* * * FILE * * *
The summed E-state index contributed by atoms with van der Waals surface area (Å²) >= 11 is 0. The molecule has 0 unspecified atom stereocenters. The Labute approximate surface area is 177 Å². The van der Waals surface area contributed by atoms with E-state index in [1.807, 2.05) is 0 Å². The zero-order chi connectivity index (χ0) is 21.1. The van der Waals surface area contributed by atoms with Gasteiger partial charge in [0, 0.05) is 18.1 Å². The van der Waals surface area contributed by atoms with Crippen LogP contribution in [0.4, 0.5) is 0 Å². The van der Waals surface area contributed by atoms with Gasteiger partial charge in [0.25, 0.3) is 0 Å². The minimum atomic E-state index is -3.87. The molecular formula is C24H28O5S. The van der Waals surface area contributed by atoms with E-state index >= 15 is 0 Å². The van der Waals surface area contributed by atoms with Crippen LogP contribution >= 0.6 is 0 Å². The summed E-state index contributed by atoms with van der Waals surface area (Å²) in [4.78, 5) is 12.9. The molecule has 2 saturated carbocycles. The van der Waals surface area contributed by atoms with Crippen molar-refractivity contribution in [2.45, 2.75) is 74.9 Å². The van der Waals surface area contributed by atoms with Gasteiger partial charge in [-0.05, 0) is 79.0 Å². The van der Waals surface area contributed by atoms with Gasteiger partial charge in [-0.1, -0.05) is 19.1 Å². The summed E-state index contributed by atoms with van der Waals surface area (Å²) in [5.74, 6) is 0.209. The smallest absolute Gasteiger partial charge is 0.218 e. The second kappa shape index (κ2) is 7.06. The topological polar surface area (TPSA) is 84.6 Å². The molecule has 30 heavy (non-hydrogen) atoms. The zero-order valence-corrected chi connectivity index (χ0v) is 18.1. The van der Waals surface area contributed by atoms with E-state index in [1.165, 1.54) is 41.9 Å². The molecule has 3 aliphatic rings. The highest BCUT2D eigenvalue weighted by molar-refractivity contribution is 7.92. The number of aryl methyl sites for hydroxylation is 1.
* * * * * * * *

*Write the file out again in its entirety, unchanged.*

The summed E-state index contributed by atoms with van der Waals surface area (Å²) >= 11 is 0. The molecule has 0 unspecified atom stereocenters. The Labute approximate surface area is 177 Å². The van der Waals surface area contributed by atoms with E-state index in [1.807, 2.05) is 0 Å². The zero-order chi connectivity index (χ0) is 21.1. The van der Waals surface area contributed by atoms with Gasteiger partial charge in [0, 0.05) is 18.1 Å². The van der Waals surface area contributed by atoms with Crippen LogP contribution in [0.4, 0.5) is 0 Å². The van der Waals surface area contributed by atoms with Gasteiger partial charge in [0.25, 0.3) is 0 Å². The minimum atomic E-state index is -3.87. The molecular formula is C24H28O5S. The van der Waals surface area contributed by atoms with E-state index >= 15 is 0 Å². The van der Waals surface area contributed by atoms with Crippen LogP contribution >= 0.6 is 0 Å². The summed E-state index contributed by atoms with van der Waals surface area (Å²) in [4.78, 5) is 12.9. The molecule has 2 saturated carbocycles. The van der Waals surface area contributed by atoms with Crippen molar-refractivity contribution in [2.45, 2.75) is 74.9 Å². The van der Waals surface area contributed by atoms with Gasteiger partial charge in [-0.05, 0) is 79.0 Å². The van der Waals surface area contributed by atoms with Gasteiger partial charge in [-0.1, -0.05) is 19.1 Å². The summed E-state index contributed by atoms with van der Waals surface area (Å²) in [5.74, 6) is 0.209. The smallest absolute Gasteiger partial charge is 0.218 e. The second kappa shape index (κ2) is 7.06. The topological polar surface area (TPSA) is 84.6 Å². The molecule has 30 heavy (non-hydrogen) atoms. The zero-order valence-corrected chi connectivity index (χ0v) is 18.1. The van der Waals surface area contributed by atoms with E-state index in [1.165, 1.54) is 41.9 Å². The molecule has 3 aliphatic rings. The highest BCUT2D eigenvalue weighted by molar-refractivity contribution is 7.92. The number of aryl methyl sites for hydroxylation is 1.